This issue of trying to believe things is interesting. We have all kind of beliefs. I can look outside and see that it is raining and then believe what my eyes tell me. I can feel hungry and believe that I’m hungry. These are two examples of beliefs that are even more self-evident than those you mention. (Professor Arnold is right about this.)

Other beliefs, like the belief in atomic particles or evolutionary theory, require an education. Yet because the evidence is quite straightforward, they generate consensus once someone has learned the methods of research in these areas and how correctly examine the evidence.

Then there are the metaphysical beliefs such as those you mention (as well as beliefs about ethics or aesthetics.) When it comes to metaphysics it’s difficult to know what counts as good evidence.

But what is apparent is the degree to which people rationalize their religious beliefs. To really believe in God, the father almighty, that a man walked on water or rose from the dead or that the spirit of the universe is contained in a wafer — that takes some hard-core suspension of disbelief and (a lot of) rationalization. It’s both frightening and fascinating that we are so ready to do this for views that we have been told are sacrosanct.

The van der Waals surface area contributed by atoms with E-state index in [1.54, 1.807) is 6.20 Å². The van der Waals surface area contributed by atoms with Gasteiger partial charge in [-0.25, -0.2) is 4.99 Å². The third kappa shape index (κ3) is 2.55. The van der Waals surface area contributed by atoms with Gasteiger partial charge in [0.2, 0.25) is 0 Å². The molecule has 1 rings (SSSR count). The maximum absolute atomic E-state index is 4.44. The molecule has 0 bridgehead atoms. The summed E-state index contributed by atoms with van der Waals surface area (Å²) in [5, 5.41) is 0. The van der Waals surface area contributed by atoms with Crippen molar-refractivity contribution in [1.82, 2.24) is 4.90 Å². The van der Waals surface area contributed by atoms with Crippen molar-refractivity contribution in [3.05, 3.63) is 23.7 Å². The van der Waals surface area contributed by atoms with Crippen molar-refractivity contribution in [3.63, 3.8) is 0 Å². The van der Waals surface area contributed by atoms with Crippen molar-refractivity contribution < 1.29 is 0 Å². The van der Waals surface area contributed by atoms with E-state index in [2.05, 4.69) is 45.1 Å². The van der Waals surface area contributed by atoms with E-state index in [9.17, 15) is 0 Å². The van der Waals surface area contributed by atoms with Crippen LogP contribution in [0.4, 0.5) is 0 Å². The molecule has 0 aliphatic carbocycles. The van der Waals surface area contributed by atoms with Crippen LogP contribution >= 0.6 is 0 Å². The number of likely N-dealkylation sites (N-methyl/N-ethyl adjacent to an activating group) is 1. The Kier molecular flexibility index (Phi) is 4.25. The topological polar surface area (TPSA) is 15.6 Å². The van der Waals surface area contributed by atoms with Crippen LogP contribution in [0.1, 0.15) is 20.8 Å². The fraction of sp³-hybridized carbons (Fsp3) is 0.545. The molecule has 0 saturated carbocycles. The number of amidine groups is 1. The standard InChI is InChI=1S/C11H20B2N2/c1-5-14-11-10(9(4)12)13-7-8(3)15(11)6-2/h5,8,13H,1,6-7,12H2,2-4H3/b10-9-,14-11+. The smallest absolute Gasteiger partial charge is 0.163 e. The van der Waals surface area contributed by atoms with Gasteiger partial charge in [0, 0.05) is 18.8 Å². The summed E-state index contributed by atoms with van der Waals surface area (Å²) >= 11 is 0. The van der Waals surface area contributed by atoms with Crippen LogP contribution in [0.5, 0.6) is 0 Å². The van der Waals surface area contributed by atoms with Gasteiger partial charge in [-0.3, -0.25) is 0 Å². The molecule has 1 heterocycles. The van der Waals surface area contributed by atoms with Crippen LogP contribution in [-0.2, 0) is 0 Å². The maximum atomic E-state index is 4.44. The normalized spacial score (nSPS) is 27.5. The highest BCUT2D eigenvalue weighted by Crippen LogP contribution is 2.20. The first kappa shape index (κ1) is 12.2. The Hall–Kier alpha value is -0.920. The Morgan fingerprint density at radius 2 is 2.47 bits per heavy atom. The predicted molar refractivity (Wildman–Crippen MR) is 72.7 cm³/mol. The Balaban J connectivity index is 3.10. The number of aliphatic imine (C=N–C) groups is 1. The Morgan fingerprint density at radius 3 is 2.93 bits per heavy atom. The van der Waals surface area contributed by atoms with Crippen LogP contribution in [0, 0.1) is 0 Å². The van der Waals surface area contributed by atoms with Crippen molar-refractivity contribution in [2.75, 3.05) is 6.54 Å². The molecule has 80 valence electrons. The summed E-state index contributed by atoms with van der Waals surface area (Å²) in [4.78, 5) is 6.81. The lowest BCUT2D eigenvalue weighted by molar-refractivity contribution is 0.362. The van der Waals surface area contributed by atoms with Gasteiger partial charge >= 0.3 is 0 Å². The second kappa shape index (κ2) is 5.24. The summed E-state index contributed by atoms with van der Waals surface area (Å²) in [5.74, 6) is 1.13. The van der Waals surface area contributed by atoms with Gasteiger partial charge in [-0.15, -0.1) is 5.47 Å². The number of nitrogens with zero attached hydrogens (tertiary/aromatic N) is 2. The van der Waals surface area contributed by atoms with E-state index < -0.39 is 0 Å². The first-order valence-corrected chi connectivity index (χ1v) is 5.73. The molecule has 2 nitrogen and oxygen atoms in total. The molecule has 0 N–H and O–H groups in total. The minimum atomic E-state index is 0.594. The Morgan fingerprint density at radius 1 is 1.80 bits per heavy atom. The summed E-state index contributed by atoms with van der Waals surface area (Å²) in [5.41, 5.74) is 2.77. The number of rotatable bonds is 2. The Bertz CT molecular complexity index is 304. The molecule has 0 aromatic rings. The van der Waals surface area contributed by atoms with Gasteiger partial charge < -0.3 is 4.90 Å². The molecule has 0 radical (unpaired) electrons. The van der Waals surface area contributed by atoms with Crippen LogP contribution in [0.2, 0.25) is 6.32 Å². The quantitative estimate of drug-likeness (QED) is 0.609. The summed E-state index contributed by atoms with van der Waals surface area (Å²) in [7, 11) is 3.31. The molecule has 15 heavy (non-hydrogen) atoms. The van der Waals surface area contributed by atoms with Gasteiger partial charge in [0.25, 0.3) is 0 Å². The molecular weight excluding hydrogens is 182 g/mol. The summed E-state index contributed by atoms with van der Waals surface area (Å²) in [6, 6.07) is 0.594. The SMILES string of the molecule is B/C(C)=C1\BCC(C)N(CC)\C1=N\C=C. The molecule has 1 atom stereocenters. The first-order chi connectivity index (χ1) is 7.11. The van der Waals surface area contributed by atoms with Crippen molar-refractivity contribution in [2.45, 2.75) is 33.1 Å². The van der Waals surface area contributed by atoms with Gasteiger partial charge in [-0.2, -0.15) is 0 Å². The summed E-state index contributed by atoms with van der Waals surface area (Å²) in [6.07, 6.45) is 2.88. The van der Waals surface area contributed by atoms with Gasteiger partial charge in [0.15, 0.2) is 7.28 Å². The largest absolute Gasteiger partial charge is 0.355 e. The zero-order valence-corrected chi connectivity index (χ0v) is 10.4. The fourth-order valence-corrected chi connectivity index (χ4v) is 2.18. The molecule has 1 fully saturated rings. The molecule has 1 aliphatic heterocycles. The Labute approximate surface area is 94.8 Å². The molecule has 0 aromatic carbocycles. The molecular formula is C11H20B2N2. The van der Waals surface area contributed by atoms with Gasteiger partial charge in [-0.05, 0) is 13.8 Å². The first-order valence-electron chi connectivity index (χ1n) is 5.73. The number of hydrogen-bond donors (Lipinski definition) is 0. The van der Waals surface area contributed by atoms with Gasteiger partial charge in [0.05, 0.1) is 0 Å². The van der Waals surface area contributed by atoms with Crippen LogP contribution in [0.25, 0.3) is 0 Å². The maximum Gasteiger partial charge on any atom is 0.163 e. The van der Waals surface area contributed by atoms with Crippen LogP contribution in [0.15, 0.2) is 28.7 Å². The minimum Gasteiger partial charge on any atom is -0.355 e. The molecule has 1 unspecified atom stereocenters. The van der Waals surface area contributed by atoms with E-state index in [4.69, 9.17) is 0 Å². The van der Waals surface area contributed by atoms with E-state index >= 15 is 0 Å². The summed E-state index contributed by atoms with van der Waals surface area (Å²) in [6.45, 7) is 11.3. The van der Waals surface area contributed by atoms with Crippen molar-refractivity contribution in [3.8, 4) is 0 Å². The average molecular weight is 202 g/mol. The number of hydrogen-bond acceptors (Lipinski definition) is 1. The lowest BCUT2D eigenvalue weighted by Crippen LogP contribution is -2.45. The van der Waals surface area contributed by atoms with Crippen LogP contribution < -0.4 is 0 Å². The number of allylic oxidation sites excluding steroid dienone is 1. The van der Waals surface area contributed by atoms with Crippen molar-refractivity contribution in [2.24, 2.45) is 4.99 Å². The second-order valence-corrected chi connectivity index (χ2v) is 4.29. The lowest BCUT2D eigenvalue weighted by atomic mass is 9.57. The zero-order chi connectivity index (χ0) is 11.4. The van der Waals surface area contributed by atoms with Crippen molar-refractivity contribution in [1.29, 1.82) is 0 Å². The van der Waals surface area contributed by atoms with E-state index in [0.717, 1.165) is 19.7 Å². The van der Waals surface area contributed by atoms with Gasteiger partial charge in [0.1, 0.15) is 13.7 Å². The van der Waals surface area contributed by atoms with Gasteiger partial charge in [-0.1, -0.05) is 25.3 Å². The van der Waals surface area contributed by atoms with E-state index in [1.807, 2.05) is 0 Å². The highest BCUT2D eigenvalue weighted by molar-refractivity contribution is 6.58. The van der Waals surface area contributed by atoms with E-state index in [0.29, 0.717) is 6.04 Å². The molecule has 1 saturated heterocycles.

As evidence for such far-fetched beliefs, people often appeal to “inner experience” as evidence. Yet there is no clear analysis of what type of inner experience would be adequate for forming a belief in miracles, the resurrection of the dead or that some god is all-powerful, all-loving, and all-knowing. Clearly, as Hume pointed out, there is always a more plausible account for a miracle than that the miracle actually happened. And it’s easy to argue that finite beings can’t experience the infinite. 

Yet there is no argument or evidence that would suffice, for the adamant believers, to falsify their beliefs. They believe because they want to and the evidence presented for these beliefs is disingenuous—usually, it is based on religious experience. Those who have had such experiences then accept, normally whole cloth, the group of beliefs that their particular religion are supposed to believe. The religious experience, of course, doesn’t justify those beliefs.